MADRID, 15 Mar. (EUROPA PRESS) -
A high level of caffeine in the blood could curb the amount of body fat a person has and their risk of type 2 diabetes, suggests research published in the open access journal 'BMJ Medicine'.
In light of their findings, the researchers say the potential role of calorie-free caffeinated beverages in reducing the risks of obesity and type 2 diabetes is probably worth exploring now.
Previously published research indicates that drinking 3 to 5 cups of coffee, a rich source of caffeine, daily is associated with a lower risk of type 2 diabetes and cardiovascular disease, the researchers note. An average cup of coffee contains between 70 and 150 mg of caffeine.
But most of the research published to date concerns observational studies, which cannot reliably establish causal effects, due to the other potentially influential factors involved, the researchers note.
Furthermore, it is difficult to separate the specific effects of caffeine from those of other compounds present in caffeinated beverages and foods, they add.
To try to overcome these problems, the researchers used Mendelian randomization to find out what effect higher levels of caffeine in the blood have on body fat and the long-term risks of type 2 diabetes and the major cardiovascular diseases: coronary artery disease, stroke, heart failure and irregular heart rhythm (atrial fibrillation).
Mendelian randomization is a technique that uses genetic variants as surrogates for a particular risk factor (in this case, caffeine levels in the blood) to obtain genetic evidence that supports a particular outcome (in this study, weight (BMI) and the risk of type 2 diabetes).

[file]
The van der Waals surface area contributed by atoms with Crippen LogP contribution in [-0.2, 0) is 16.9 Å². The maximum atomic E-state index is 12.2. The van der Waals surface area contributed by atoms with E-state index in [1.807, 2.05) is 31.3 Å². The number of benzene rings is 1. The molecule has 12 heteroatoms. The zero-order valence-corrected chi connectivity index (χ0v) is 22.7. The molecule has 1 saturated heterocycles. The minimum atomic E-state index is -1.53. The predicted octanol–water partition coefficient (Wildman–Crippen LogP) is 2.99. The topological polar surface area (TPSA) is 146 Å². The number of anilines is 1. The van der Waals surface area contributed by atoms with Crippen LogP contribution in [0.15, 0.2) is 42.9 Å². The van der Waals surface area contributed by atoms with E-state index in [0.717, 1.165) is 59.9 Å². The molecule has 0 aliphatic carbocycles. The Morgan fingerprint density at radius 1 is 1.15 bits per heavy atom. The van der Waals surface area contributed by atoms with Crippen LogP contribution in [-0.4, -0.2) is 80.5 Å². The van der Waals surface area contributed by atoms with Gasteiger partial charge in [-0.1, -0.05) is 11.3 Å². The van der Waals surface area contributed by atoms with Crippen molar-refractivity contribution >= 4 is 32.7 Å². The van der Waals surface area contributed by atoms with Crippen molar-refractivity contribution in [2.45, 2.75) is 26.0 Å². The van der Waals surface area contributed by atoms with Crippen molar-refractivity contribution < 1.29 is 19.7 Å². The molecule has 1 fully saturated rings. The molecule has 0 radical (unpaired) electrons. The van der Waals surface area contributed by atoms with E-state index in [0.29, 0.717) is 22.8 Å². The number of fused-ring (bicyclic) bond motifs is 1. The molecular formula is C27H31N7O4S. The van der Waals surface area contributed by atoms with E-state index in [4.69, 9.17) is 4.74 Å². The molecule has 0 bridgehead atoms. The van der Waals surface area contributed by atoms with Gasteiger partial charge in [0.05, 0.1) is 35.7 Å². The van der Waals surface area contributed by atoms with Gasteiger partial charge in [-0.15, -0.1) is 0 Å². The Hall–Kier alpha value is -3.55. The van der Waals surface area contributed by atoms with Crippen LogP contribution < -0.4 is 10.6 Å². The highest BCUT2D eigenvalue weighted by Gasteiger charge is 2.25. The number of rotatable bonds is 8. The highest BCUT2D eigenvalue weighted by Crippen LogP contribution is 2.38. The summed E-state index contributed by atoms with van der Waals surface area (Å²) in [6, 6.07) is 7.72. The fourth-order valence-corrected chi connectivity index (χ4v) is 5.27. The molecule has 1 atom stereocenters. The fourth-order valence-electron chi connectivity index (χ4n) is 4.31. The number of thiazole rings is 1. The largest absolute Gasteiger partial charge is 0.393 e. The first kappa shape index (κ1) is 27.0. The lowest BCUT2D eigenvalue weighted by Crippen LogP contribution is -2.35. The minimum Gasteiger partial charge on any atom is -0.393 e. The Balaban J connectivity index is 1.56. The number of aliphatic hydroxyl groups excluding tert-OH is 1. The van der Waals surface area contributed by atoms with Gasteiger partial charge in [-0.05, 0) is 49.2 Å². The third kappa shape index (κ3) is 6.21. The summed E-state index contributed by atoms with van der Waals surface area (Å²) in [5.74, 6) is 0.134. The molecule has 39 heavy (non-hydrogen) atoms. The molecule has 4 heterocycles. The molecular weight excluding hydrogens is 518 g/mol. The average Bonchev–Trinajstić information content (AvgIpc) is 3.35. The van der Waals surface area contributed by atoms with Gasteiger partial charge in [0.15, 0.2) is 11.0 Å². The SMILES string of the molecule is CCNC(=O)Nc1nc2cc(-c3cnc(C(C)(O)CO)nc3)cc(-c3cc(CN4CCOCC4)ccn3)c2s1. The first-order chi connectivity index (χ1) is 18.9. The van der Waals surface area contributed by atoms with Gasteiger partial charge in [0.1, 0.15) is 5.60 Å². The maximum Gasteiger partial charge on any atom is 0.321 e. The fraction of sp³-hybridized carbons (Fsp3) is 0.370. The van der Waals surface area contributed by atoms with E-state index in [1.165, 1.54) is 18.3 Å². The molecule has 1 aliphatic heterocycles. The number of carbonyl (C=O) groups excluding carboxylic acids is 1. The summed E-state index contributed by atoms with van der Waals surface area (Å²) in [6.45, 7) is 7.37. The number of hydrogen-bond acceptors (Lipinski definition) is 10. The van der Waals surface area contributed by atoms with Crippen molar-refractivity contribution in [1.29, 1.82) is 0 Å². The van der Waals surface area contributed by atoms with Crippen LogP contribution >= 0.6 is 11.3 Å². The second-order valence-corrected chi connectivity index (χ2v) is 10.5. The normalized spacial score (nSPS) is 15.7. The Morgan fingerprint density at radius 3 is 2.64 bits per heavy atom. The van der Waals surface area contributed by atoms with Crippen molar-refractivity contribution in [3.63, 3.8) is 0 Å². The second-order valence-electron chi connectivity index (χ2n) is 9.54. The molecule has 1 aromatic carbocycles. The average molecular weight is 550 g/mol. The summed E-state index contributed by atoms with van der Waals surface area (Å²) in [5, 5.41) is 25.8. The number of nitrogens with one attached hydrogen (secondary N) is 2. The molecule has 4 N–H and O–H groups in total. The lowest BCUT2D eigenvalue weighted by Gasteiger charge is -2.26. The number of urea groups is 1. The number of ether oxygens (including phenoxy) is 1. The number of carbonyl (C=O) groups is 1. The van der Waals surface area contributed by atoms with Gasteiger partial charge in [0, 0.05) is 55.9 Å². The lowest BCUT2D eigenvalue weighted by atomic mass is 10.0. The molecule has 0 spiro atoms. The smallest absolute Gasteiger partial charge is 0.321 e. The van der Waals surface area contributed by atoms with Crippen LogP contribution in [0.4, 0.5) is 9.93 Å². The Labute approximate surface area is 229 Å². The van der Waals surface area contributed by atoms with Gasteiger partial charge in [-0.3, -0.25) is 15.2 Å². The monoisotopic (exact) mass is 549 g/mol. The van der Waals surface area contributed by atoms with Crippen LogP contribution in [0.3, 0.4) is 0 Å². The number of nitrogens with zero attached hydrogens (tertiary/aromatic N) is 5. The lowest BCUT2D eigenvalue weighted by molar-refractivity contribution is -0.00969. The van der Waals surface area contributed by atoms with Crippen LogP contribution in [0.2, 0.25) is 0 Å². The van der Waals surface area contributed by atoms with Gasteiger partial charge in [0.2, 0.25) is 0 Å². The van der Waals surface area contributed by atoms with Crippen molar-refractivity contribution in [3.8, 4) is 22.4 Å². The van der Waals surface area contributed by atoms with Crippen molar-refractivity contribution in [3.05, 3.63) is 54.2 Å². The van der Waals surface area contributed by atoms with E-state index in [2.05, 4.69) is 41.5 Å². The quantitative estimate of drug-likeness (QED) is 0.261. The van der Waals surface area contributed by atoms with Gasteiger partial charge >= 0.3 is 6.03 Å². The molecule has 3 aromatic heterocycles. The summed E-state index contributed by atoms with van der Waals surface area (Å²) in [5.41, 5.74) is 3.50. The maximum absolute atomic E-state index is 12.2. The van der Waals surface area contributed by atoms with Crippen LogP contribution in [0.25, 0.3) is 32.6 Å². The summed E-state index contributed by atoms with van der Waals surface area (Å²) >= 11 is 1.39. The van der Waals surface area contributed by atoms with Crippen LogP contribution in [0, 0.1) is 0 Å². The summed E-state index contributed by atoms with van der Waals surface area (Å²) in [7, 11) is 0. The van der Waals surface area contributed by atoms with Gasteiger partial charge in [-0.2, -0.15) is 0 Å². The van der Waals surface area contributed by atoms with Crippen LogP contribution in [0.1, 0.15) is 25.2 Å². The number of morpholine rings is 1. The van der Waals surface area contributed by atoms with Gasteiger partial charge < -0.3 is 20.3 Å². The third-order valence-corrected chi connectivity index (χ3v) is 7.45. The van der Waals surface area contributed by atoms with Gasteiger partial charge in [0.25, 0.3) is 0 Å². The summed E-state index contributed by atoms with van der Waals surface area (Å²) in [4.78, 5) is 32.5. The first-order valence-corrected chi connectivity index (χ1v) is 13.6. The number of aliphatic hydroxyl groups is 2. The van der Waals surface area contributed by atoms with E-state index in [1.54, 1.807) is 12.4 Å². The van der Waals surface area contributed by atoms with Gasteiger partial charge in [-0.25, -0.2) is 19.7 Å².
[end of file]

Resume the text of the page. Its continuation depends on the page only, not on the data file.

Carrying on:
The researchers analyzed the role of two common genetic variants of the CYP1A2 and AHR genes in nearly 10,000 people of predominantly European descent, participating in 6 long-term studies. The CYP1A2 and AHR genes are related to the speed of caffeine metabolism in the body.
People who carry genetic variants associated with slower caffeine metabolism drink, on average, less coffee and yet have higher levels of caffeine in their blood than people who metabolize it rapidly to reach or maintain the necessary levels for its stimulant effects.
The results of the analysis showed that higher genetically predicted levels of caffeine in the blood were associated with lower weight (BMI) and body fat.
Higher genetically predicted blood levels of caffeine were also associated with a lower risk of type 2 diabetes.
Next, the researchers used Mendelian randomization to further explore the extent to which any effect of caffeine on type 2 diabetes risk might be primarily due to concurrent weight loss.
The results showed that weight loss drove nearly half (43%) of the effect of caffeine on type 2 diabetes risk. No strong associations emerged between genetically predicted blood caffeine levels and the risk of any of the diseases cardiovascular studied.
The researchers acknowledge several limitations in their findings, such as the use of only two gene variants and the inclusion of only people of European descent.
But caffeine is known to stimulate metabolism, increase fat burning and reduce appetite, they explain. And it is estimated that a daily intake of 100 mg increases energy expenditure by about 100 calories per day, which could reduce the risk of developing obesity.
"Our Mendelian randomization finding suggests that caffeine could explain, at least in part, the inverse association between coffee consumption and type 2 diabetes risk," the researchers write. "Randomized controlled trials are warranted." to assess whether non-caloric caffeine-containing beverages could contribute to reducing the risk of obesity and type 2 diabetes," they conclude.